On the heels of last week's time management discussion, let's dig a little deeper into the topic of prioritization. At the beginning of the day, everything can feel urgent and important, causing you to feel overwhelmed. However, employing a prioritization method can give you control of even the most daunting to-do lists.
This week, we're focusing on a specific prioritization method, the Eisenhower Matrix. Once you have completed the "brain dump" we discussed in last week's blog, it's time to prioritize so that you can focus on the most important and urgent tasks first. The Eisenhower Matrix helps you determine the order in which you attend to all your tasks, leaving nothing to be forgotten.
If you didn’t read last week’s post, this would be a good time to do so... Chaos or Control? Take Control of Today and Plan for a More Efficient Tomorrow with These Simple Time Management Practices
The Eisenhower Matrix was inspired by the Dwight D. Eisenhower quote, “I have two kinds of problems, the urgent and the important. The urgent are not important, and the important are never urgent.” The matrix helps you categorize your tasks so you know where to start and which tasks are flexible if something unexpected pops up in your day.
If you google "Eisenhower Matrix," you'll see a variety of formats. We'll cover one format here, but you may want to explore others to see what works best for you. Categorize your tasks into the following quadrants:
These tasks are important and time sensitive.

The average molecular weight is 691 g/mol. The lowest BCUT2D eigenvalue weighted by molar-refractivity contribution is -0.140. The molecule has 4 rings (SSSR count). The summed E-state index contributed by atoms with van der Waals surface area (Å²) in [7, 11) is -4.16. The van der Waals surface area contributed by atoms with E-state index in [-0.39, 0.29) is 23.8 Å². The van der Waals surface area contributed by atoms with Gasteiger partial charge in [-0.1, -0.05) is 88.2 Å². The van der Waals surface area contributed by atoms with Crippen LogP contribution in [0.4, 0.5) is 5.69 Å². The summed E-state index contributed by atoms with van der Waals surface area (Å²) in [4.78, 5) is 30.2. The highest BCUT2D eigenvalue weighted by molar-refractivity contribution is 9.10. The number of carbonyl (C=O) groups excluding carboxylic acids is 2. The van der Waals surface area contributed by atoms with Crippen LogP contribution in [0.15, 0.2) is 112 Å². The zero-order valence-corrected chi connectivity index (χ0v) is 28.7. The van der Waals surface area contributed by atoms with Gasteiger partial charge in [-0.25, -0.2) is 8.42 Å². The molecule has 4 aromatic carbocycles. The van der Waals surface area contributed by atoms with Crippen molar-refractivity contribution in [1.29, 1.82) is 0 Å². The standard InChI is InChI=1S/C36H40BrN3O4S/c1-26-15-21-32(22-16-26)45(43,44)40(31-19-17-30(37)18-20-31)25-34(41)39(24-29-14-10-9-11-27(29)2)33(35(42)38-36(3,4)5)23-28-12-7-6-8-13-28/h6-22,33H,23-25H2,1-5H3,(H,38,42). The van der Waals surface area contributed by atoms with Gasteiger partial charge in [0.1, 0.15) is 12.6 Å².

These tasks are not important but they are time- sensitive.
These tasks are important but not time-sensitive.
These tasks may not be highly important or time sensitive, but shouldn't be forgotten.
Let's look at an example. Here's a view of a project dashboard before prioritization:
Here's the project dashboard after prioritization:
You can use the filter function to view only tasks that are marked 1 and 2. In other words, the tasks that should be done before all others.
TIP: To determine where to begin, filter down to your Priority 1 tasks.
Unsure what quadrant to use for your tasks? Here are some examples from my own list:
Quadrant 1 - Important AND Urgent
A proposal for a client meeting today is a Q1 task because it is both time-sensitive and urgent, since client expectations are important to the success of your business.
Quadrant 2 - Urgent
Scheduling meetings for client updates on Friday is a Q2 task because it is time-sensitive. The meetings need to be on the calendar today if you want to meet on Friday.
Quadrant 3 - Important
Invoicing is an example of an important task that may not be urgent...yet. It is important for these invoices to go out, but if you send them only once a month, they may not be the most urgent task of the day.
Quadrant 4 - Not Important, Not Urgent
I use Q4 for items that I see value in, but are not necessarily important to the core business and are not time-sensitive. These tasks may include research or personal/career development.
Be sure to take time to review your task lists since your priorities may shift due to approaching deadlines or changes in client expectations. Yesterday's Q3 task may become today's Q1 task.
Time management presents a unique challenge for everyone and can vary by industry, company, and role in the organization. Contact FUEL it to schedule an interactive session with your company or team to discuss your specific time management challenges and explore techniques and tools.
About FUEL it
We ignite organizational results with strategies, training, and performance solutions. We exist to help power the transformation that drives your company's growth and success by aligning your goals, processes, and activities to a framework that generates results. If you want to learn how to apply these leadership and management skills in your organization, contact us today. We offer a variety of custom and ready-to-use content, delivered online or through a series of facilitated workshops.